A final rule and the reconsideration of certain provisions are giving power plants a reprieve from regulation. The EPA recently announced a final rule delaying compliance dates for certain power plant effluent limitations by two years and the reconsideration of certain coal ash rule provisions pertaining to the disposal of coal ash.
EPA Postpones Steam Electric Power Plant Effluent Guidelines Rule
The EPA has finalized a rule delaying certain compliance deadlines that would limit runoff from two waste streams at power plants – bottom ash transport water and flue gas desulfurization water – by two years. The original rule, effluent limitations guidelines and standards for steam electric power plants (ELG Rule), was issued in November 2015 and set to become effective in November of 2018. Now, power plants have until November of 2020 to comply with these portions of the rule.
“Today's final rule resets the clock for certain portions of the agency's effluent guidelines for power plants, providing relief from the existing regulatory deadlines while the agency revisits some of the rule's requirements," said EPA Administrator Scott Pruitt.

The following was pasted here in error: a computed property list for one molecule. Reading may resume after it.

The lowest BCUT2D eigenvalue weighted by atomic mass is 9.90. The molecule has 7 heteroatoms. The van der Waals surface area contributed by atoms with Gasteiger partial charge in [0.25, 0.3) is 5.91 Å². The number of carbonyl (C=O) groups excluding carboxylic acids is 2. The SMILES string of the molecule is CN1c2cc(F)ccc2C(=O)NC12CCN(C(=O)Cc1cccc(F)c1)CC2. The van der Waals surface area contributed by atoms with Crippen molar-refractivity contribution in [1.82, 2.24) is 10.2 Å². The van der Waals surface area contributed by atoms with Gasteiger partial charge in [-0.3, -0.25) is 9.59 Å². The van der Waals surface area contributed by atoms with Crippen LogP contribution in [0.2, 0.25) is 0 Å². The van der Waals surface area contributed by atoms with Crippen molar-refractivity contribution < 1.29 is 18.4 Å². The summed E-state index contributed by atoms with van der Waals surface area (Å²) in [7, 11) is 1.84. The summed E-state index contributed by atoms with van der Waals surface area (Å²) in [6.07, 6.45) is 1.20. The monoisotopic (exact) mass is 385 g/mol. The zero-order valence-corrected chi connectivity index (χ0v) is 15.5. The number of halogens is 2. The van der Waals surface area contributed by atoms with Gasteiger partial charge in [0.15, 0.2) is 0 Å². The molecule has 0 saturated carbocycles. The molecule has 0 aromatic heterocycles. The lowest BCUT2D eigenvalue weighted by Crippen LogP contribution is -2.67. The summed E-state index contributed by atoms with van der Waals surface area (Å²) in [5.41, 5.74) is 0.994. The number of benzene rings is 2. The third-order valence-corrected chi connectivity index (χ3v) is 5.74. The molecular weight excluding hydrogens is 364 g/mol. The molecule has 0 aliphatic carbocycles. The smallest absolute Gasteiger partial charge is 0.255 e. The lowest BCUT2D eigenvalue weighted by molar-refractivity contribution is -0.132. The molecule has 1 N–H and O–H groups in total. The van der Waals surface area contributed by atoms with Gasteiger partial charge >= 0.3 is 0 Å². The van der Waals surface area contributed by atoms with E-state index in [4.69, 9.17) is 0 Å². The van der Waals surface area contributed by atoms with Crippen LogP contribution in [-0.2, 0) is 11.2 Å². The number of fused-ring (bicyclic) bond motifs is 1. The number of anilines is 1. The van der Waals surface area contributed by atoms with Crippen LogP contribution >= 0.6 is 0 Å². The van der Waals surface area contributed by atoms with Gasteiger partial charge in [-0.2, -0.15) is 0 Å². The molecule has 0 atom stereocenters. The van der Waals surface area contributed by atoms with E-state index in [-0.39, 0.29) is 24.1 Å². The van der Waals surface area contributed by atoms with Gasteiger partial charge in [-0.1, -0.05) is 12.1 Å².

Again, the final rule postpones, for a period of two years, the compliance dates for the best available technology economically achievable (“BAT”) effluent limitations and pretreatment standards (“PSES”) for two wastestreams at existing sources:
Currently, the EPA does not plan to revise the BAT effluent limitations and PSES in the 2015 rule for fly ash transport water, flue gas mercury control wastewater, gasification wastewater, or any other requirements in the 2015 Rule.
EPA Reconsidering Certain Coal Ash Disposal Provisions
The EPA has granted two petitions to reconsider provisions of the final rule regulating coal combustion residuals (CCR) as nonhazardous waste under subtitle D of the Resource Conservation and Recovery Act (RCRA). The rule went into effect on October 19,2015 and regulates how CCR generated power plants is managed and disposed of in lined ponds and landfills. The rule also defines what constitutes beneficial use of CCR, excluding it from the rule’s requirements.
In the press release the EPA expressed that they are “not committing to changing any part of the rule or agreeing with the merits of the petition,” stating,“the Agency is simply granting petitions to reconsider specific provisions.”
For more information on this reconsideration, see this article by EnvironmentalLeader.To find out more about this topic, click here.